Tobacco growing, harvesting and curing account for around 40 percent of our carbon footprint, out of which more than half comes from the fuels used to cure Virginia tobacco. We are working with farming communities to reduce the environmental footprint of tobacco curing and growing. We do that through our Good Agricultural Practices (GAP) program and strategic initiatives such as curing barn improvements and reforestation. GAP lays out extensive agricultural environmental practices for farmers to adopt; these practices cover effective farming techniques, the safe storage, handling and use of chemicals (crop protection agents), water and waste management, and energy efficiency. GAP implementation helps us deliver on our 2020 target for CO2 reduction in our value chain. Beyond the farm, we’re also working to improve the efficiency and lower the environmental impact of our operations.
lower carbon-emission intensity to cure flue-cured tobacco leaf by 2020, compared to the 2010 baseline
coal usage for tobacco curing by 2020
deforestation of old-growth forest due to growing and curing tobacco by 2020
We’re working with our suppliers to reduce the amount of fuel needed to cure Virginia tobacco by improving the energy efficiency of curing farms.
For example, Virginia tobacco is one type of tobacco cured in heated barns, which are often made of brick. The heat needed to cure the tobacco is distributed through flue (air) pipes. Together with our suppliers, we are supporting farmers to improve these traditional barns by converting them with improved furnace, insulation, chimney, and flue modifications. Bulk barns, which are metallic container-shaped boxes, are more energy efficient than traditional barns. We are promoting bulk barns in locations like Brazil.
We’re moving to more sustainable curing fuel sources and encouraging fuel-switching to less polluting fuels such as the use of biomass – wood and crop residues such as nut shells and tree prunings – as an alternative fuel where appropriate.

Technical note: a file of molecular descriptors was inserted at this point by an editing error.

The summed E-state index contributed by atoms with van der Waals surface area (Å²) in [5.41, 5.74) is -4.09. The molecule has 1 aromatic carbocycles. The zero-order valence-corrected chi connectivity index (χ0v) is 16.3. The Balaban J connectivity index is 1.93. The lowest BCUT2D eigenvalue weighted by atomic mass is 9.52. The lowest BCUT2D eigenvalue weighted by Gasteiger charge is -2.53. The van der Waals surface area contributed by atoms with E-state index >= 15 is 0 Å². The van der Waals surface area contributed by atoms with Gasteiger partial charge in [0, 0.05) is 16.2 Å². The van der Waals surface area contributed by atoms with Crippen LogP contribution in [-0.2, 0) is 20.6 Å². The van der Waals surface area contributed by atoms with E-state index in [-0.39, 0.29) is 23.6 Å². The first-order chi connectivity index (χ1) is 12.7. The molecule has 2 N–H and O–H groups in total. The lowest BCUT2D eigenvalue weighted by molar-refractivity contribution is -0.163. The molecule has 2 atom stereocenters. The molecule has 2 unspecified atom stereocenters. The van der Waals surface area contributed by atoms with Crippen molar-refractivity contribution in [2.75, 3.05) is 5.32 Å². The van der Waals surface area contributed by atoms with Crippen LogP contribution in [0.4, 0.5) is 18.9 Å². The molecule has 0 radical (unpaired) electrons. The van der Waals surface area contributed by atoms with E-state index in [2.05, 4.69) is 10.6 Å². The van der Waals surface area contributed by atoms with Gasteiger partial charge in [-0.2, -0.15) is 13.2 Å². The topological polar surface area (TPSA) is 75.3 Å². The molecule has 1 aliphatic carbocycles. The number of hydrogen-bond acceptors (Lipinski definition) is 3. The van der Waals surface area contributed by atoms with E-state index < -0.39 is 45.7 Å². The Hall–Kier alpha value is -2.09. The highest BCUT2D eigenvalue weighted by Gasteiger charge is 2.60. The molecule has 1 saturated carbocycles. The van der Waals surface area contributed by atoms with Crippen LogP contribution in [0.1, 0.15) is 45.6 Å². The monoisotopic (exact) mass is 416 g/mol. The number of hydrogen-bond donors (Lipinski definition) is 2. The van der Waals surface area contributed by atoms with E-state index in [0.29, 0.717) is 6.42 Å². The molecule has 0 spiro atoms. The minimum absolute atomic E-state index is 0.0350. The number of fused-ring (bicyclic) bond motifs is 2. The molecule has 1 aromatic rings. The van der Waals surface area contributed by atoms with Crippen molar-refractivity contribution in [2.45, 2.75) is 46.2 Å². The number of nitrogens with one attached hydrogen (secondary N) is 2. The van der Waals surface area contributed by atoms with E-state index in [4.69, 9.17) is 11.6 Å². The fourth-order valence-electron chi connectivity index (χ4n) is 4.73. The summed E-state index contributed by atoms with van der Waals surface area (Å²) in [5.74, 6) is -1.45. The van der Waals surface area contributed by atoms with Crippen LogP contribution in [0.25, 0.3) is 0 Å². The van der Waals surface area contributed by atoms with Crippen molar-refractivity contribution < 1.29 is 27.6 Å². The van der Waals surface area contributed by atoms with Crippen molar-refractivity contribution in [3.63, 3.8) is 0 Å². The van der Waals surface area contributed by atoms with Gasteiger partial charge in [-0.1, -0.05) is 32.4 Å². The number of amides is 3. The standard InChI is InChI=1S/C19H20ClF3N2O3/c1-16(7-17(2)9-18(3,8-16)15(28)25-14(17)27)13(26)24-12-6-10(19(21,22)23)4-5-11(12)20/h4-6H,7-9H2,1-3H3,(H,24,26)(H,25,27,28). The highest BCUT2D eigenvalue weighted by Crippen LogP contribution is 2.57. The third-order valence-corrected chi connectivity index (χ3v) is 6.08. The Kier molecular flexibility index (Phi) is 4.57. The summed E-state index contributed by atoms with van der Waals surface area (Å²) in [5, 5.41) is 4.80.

By 2020, we aim to have zero coal usage for tobacco curing and ensure no deforestation due to the growing and curing of the tobacco we purchase. We’re also applying the Natural Capital Protocol to measure how we are protecting the environment and improving the well-being of farmers and their families. Read our case study.
In 2015, PMI and its suppliers planted more than 29 million trees and implemented programs to increase the total fuel consumed for tobacco curing from renewable energy sources. We believe that biomass and traceable sources of wood fuel are the most cost-effective renewable energy options. We also continue to review the potential of new technologies, such as using solar energy in curing barns.
In Italy we worked with local farmers to open a biomass curing center. The center has a central water boiler fueled by sustainably sourced wood chips to produce hot water that is distributed to its 36 curing barns. The barns are equipped with a heat exchanger device to transfer heat from hot water to air. The hot air is then forced into the barn and through the densely-packed tobacco leaves by a fan. By using a renewable fuel source instead of fossil fuel such as diesel to cure tobacco, this center reduces greenhouse gas emissions and minimizes the impact on the environment.
We want farm workers to be treated fairly and enjoy safe working and living conditions.